Proving that Quick Time Events are now more or less ubiquitous in gaming, they show up during these cinematics to try and give you a sense of control over the brutality. Fortunately (or unfortunately?) you can’t fail them - pressing the wrong buttons, or even pressing nothing at all, simply results in less bonus experience or health gained.
Which brings me to one Ryse’s most ingenious, if minor, gameplay elements. At any point in the game, you can switch between four “perks”, which determine what rewards you get for an execution. Running low on health? Switch to the health regeneration perk, and your finishers will help you recover; a few experience points short of that upgrade you’ve been eyeing? The experience perk and a brutal murder or two will give you what you need.
You'll occasionally have to undertake other tasks as the leader of a Roman battalion, like issuing orders to your troops or marching a phalanx across enemy lines, but these are throwaway moments that are few and far between, and offer little to spice up the experience.
Like many games today, Ryse has a multiplayer mode, though it’s not much to write home about. It’s co-op only, pitting you and a friend against wave after wave of enemies in the Colosseum and tasking you to undertake certain objectives, such as securing and defending a post. I can see it being fun with friends in short bursts, but it’s probably not something you’ll want to invest a lot of time in. Especially considering that earning gold to buy new gear for your gladiator takes a long, long time - unless you’re willing to shell out for microtransactions, that is.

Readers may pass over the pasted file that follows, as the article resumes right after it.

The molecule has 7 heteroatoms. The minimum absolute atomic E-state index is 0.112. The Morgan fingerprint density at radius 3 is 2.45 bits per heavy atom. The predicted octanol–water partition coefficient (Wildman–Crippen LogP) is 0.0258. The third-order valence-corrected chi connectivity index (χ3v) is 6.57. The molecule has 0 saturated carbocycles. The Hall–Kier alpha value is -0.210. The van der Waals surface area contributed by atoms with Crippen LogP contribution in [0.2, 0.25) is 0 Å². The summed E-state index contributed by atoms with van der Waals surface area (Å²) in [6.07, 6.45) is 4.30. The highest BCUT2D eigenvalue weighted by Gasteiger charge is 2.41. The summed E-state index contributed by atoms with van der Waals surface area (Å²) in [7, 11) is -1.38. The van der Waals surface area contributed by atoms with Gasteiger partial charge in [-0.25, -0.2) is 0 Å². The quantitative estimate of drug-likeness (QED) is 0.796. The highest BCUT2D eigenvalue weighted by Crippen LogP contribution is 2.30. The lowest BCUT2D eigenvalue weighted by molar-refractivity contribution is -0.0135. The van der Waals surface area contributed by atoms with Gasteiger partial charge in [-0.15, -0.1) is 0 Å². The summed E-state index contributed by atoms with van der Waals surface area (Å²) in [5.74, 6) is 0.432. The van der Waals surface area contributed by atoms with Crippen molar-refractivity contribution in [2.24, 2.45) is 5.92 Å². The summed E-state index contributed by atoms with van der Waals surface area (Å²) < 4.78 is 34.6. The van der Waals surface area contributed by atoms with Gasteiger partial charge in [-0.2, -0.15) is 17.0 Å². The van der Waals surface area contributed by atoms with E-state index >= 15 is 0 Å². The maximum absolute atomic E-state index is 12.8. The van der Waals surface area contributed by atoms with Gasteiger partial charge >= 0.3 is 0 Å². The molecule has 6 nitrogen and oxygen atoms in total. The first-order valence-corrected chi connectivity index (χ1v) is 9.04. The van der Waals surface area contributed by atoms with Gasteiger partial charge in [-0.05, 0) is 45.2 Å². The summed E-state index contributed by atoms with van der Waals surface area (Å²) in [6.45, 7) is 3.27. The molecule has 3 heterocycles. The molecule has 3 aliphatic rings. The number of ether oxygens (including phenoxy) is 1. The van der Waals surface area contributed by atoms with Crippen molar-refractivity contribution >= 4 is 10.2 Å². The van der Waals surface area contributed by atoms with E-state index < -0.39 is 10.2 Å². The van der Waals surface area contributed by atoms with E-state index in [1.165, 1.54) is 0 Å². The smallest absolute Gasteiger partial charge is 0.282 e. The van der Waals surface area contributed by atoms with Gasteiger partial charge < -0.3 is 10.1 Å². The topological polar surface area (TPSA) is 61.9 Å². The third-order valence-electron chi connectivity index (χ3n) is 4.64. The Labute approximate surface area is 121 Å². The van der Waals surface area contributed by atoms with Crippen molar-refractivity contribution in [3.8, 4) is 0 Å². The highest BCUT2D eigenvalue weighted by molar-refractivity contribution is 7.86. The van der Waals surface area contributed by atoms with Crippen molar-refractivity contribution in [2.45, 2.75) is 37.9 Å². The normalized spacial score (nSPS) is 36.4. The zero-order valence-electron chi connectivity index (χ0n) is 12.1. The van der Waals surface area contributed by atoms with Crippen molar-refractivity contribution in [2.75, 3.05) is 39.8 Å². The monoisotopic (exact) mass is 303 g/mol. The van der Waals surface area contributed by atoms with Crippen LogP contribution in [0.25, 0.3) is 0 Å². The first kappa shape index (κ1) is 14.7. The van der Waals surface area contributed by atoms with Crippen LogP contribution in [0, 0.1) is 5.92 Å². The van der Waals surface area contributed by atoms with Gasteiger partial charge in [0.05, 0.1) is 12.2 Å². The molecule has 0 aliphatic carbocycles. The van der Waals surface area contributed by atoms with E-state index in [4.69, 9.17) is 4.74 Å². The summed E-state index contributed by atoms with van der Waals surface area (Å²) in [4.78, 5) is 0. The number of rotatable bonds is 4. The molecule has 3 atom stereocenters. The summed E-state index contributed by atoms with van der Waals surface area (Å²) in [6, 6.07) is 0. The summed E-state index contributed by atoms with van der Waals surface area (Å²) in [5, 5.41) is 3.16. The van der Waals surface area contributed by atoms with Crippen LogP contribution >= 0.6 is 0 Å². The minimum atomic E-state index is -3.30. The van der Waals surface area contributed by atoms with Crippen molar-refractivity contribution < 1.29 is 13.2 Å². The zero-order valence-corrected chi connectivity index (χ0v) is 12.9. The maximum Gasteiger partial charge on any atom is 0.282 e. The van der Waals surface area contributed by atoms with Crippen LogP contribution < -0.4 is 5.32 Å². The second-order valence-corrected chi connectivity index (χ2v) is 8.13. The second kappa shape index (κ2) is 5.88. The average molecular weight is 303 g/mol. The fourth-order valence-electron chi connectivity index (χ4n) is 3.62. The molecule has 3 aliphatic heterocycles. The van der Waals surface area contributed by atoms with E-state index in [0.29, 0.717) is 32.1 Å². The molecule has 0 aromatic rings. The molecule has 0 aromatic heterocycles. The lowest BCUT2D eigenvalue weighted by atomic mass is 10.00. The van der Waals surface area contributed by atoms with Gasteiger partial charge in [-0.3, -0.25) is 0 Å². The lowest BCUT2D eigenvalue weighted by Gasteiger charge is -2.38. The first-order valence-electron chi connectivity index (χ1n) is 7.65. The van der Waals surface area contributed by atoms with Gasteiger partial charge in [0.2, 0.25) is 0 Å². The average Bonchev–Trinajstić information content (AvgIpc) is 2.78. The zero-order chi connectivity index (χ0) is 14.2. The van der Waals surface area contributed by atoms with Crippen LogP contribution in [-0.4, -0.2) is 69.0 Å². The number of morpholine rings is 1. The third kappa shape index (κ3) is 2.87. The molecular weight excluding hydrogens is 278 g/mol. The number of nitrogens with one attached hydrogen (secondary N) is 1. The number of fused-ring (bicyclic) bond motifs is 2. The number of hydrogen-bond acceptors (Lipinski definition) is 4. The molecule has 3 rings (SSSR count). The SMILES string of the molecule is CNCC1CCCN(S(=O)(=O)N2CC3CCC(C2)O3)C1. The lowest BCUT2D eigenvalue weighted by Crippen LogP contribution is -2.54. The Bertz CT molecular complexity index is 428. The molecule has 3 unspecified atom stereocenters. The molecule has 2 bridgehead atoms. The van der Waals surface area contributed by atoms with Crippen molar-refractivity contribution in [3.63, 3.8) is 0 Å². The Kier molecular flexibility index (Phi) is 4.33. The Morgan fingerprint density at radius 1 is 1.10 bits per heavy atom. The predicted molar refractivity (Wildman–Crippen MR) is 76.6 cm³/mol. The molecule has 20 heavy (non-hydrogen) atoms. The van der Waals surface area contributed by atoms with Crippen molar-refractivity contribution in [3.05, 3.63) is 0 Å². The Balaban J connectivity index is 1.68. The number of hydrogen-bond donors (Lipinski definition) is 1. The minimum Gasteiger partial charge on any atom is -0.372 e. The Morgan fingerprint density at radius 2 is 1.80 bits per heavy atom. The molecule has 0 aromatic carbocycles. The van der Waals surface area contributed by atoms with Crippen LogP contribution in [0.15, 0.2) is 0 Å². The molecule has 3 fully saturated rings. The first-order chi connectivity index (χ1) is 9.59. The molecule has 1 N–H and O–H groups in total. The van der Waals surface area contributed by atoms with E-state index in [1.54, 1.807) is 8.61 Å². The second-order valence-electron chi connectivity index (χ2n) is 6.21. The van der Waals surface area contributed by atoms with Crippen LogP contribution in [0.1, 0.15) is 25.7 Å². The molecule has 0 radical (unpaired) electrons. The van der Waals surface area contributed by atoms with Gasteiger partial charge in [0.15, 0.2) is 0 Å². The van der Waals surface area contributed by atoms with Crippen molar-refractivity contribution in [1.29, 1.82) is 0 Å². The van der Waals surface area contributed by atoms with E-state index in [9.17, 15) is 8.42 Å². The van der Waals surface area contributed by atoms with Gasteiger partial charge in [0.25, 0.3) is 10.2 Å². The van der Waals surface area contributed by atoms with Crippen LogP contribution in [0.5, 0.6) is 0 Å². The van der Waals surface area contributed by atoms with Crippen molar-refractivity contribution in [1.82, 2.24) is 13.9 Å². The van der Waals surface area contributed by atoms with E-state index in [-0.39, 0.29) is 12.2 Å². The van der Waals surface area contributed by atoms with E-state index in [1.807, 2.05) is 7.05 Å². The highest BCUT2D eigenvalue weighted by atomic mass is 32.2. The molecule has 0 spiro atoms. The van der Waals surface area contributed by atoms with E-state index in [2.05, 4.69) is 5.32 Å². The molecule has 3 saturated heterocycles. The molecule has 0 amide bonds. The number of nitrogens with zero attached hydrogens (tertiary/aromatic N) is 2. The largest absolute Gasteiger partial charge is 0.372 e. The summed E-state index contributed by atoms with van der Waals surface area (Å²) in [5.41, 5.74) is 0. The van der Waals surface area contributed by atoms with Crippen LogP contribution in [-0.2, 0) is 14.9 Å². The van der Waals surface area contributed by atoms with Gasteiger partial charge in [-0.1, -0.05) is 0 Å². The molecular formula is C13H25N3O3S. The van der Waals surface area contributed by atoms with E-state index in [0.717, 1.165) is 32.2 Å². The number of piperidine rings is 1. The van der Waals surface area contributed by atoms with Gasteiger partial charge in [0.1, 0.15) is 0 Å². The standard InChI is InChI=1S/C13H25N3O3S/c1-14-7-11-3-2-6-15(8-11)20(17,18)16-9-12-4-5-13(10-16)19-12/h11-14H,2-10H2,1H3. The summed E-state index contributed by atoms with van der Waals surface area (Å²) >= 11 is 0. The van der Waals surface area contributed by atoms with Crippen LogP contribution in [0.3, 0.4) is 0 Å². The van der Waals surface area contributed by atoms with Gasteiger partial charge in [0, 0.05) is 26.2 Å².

Where Ryse really does excel is in the visual department, which is unsurprising, with it being a Crytek game. Of all the Xbox One launch titles I’ve played, this is one of only two that really looks to me like a next-gen game (the other being Forza 5).
The sheer level of detail in the texturing is mindblowing. Whether it’s the back of Marius’ armour, which you’re looking at for 90% of the game, or a dusty urn hidden down a back alley of Rome that you might never see through the course of the game, Crytek have spared no expense in making sure that everything looks as lifelike as possible.
Character models, while still identifiably computer generated (console technology hasn’t advanced that much), are the most detailed and authentic I’ve ever seen, with every wrinkle, freckle, and blemish there for the world to see.
Environments are realistic to the point that they’re more or less indiscernible from photos. Not only are they absolutely stunning to look at, the locations you’ll visit are impressively varied - considering the entirety of the game could just as likely take place on the streets of Rome.
As well as the Colosseum and the Roman Forum, which you’d expect to see in a game like this, you’ll travel to the far corners of the Roman Empire, waging war in the dense forests and foreboding swamplands of Britannia. And somehow, no small detail is lost, despite the demands of recreating a natural landscape in an authentic manner.
Still, beautiful visuals can only do so much to redeem a game, and as beautiful as Ryse is to look at, it’s still more than a bit underwhelming to play. Which is sad, because, with a bit more thought put into the game design side of things, this could have been the Xbox One’s standout launch title.